With increasing injections of foreign capital in the United States and rising national security concerns, the legislative and executive branches have played an expanded role in policing international investment in American companies. Arguably, no government group serves a more critical gatekeeping role than the Committee on Foreign Investment in the United States (CFIUS). Yet, its evaluative process, which permits it to examine and block any foreign attempt to garner control of an American entity, is completely obscured from the public purview. However, the Committee's secrecy does not preclude all studies of its review process. Using various government databases and reports, this Note produces one of the first empirical analyses of the CFIUS process. This Notes show through event studies that CFIUS actions lead to large protectionist wealth transfers, and the regression analysis indicates that despite claims of discriminatory application against certain nations, CFIUS denials are best explained by factors relating to valid concerns about national security.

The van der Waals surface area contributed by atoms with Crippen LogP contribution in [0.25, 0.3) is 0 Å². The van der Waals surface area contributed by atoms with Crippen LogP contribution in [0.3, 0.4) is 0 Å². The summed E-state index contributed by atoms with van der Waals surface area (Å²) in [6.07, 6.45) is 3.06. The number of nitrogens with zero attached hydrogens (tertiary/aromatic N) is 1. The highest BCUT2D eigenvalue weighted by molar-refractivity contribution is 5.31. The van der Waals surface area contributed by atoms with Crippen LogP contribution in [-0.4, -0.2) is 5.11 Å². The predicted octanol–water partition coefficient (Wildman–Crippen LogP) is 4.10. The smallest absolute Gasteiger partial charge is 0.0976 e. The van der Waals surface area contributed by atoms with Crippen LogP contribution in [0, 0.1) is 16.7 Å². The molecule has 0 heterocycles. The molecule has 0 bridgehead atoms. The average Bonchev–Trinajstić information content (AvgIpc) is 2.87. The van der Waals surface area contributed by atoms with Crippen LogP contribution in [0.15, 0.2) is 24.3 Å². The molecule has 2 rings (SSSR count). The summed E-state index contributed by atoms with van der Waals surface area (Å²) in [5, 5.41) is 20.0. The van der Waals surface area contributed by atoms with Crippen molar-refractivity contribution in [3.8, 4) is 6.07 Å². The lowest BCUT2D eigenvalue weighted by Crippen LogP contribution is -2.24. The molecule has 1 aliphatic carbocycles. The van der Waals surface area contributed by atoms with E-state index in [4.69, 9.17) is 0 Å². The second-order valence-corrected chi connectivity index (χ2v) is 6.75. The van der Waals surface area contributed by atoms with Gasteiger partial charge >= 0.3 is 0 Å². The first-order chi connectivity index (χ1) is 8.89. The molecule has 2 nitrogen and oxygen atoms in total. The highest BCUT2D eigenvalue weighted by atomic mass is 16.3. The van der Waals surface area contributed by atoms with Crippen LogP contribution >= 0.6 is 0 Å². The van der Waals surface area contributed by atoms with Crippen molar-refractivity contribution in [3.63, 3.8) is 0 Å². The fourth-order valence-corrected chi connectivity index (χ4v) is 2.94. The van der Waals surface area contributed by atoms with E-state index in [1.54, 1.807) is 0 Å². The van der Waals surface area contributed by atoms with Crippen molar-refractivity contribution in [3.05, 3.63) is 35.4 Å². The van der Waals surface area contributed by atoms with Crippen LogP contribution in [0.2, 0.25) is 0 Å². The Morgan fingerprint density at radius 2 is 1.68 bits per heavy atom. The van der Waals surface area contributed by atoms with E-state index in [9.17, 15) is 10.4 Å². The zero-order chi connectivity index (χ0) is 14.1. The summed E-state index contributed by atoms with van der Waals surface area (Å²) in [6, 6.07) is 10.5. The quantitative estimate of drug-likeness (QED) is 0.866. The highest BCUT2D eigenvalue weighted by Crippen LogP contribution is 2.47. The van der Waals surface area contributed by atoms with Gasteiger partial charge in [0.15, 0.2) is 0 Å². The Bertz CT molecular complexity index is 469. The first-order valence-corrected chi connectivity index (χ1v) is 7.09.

Paul Connell & Tian Huang,
An Empirical Analysis of CFIUS: Examining Foreign Investment Regulation in the United States,
Yale J. Int'l L.
Available at: http://digitalcommons.law.yale.edu/yjil/vol39/iss1/6